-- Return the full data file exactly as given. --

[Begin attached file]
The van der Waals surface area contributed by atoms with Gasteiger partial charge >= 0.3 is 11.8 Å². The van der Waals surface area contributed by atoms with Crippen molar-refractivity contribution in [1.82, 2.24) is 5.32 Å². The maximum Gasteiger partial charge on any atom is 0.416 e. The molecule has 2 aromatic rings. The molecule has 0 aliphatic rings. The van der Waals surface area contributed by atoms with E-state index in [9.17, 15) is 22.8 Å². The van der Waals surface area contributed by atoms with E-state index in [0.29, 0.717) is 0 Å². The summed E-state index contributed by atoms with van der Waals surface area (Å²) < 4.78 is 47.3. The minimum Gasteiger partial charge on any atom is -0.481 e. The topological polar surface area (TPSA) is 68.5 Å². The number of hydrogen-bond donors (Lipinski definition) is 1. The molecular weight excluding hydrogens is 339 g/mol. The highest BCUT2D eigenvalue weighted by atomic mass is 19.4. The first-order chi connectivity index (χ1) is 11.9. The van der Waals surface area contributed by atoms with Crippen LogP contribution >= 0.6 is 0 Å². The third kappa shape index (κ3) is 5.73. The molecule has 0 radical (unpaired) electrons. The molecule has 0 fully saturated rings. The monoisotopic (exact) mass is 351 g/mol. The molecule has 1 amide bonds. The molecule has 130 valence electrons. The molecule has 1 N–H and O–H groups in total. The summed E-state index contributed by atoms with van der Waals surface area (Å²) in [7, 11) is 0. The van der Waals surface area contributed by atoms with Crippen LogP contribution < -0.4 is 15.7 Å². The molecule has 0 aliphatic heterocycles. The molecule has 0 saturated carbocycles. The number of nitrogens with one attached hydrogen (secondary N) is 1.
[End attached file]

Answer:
The van der Waals surface area contributed by atoms with Gasteiger partial charge >= 0.3 is 11.8 Å². The van der Waals surface area contributed by atoms with Crippen molar-refractivity contribution in [1.82, 2.24) is 5.32 Å². The maximum Gasteiger partial charge on any atom is 0.416 e. The molecule has 2 aromatic rings. The molecule has 0 aliphatic rings. The van der Waals surface area contributed by atoms with E-state index in [9.17, 15) is 22.8 Å². The van der Waals surface area contributed by atoms with E-state index in [0.29, 0.717) is 0 Å². The summed E-state index contributed by atoms with van der Waals surface area (Å²) < 4.78 is 47.3. The minimum Gasteiger partial charge on any atom is -0.481 e. The topological polar surface area (TPSA) is 68.5 Å². The number of hydrogen-bond donors (Lipinski definition) is 1. The molecular weight excluding hydrogens is 339 g/mol. The highest BCUT2D eigenvalue weighted by atomic mass is 19.4. The first-order chi connectivity index (χ1) is 11.9. The van der Waals surface area contributed by atoms with Crippen LogP contribution >= 0.6 is 0 Å². The third kappa shape index (κ3) is 5.73. The molecule has 0 radical (unpaired) electrons. The molecule has 0 fully saturated rings. The monoisotopic (exact) mass is 351 g/mol. The molecule has 1 amide bonds. The molecule has 130 valence electrons. The molecule has 1 N–H and O–H groups in total. The summed E-state index contributed by atoms with van der Waals surface area (Å²) in [7, 11) is 0. The van der Waals surface area contributed by atoms with Crippen LogP contribution < -0.4 is 15.7 Å². The molecule has 0 aliphatic heterocycles. The molecule has 0 saturated carbocycles. The number of nitrogens with one attached hydrogen (secondary N) is 1.